History and music unfold chronologically as the royal consorts, backed by “The Ladies in Waiting,” (four musicians led by Jo Ann Daugherty), briefly but trenchantly share their experiences in a madly entertaining way.

After collectively introducing themselves and their respective fates with “Ex-Wives” (“Divorced, beheaded, died! Divorced, beheaded, survived!”), Henry’s first queen, Catherine of Aragon (Khaila Wilcoxon), a devout Catholic and a true Spanish princess who despite many tries was unable to provide her philandering husband with a surviving male heir, steps out of the line and states her case with a power-pop song titled “No Way.” 

Then one-by-one the remaining five — fabulously costumed in glittery short-skirted concert gear with Tudor flourishes by Gabriella Slade — get their turn in the spotlight. Storm Lever, as Anne Boleyn, Henry’s beguiling six-fingered second bride, wittily reminds the other women that she suffered far more than simply divorce and humiliation in “Don’t Lose Ur Head.” 

The evening’s liveliest number “Get Down,” replete with a saucy costume reveal, belongs to Anna of Cleves played Olivia Donalson. Thrown over by Henry because her looks didn’t live up to a Holbein portrait sent in advance (a still all-too-common problem), the German princess managed to keep her head and her money, proving you can be Henry’s ex and still have a good time. Her situation was unpleasant, yes, but certainly not the worst.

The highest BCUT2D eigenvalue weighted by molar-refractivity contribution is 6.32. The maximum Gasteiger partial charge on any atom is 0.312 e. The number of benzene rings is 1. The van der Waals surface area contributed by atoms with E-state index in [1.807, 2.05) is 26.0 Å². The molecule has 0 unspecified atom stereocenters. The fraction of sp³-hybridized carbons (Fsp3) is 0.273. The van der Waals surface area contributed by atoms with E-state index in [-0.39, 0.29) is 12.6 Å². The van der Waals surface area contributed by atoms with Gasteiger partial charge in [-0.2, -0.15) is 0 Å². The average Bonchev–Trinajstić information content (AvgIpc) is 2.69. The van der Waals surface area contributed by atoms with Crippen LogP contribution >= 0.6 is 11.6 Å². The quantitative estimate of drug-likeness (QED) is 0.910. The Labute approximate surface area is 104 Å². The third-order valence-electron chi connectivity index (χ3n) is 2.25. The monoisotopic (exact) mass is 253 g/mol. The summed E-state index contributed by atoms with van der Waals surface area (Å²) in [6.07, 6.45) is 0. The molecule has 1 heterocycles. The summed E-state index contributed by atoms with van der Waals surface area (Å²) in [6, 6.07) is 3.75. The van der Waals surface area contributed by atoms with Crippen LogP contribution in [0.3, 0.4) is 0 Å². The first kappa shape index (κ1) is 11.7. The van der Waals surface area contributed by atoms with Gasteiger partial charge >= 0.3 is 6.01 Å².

In a clever move, the composers have sought “queenspiration” from contemporary artists. For instance, Jane Seymour (Jasmine Forsberg), best remembered as “the only one he ever loved” is drawn from Adele and Sia. Forsberg conveys the story’s sadness with the sorrowful ballad “Heart of Stone.”  

Henry’s victimized teenage wife Katherine Howard (Didi Romero) who was beheaded on Tower Green is drawn from Ariana Grande and Britney Spears; for Catherine Parr (Gabriela Carrillo), an independent thinker and the wife who survived Henry, inspiration comes from Alicia Keyes and Emili Sandé.  

Sounds like big stilettos to fill? Don’t worry, the cast is more than up for it — its six talented young women possess pipes, timing, and presence to spare.

Staged by Lucy Moss and Jamie Armitage with choreography by Carrie-Anne Ingrouille, the production is intriguing. At first look, it’s everything some theatergoers might not like: really loud and very Vegas residency, but as the show opens up it proves delightfully smart, substantive, impeccably researched, and succeeds at cleverly melding the past and present.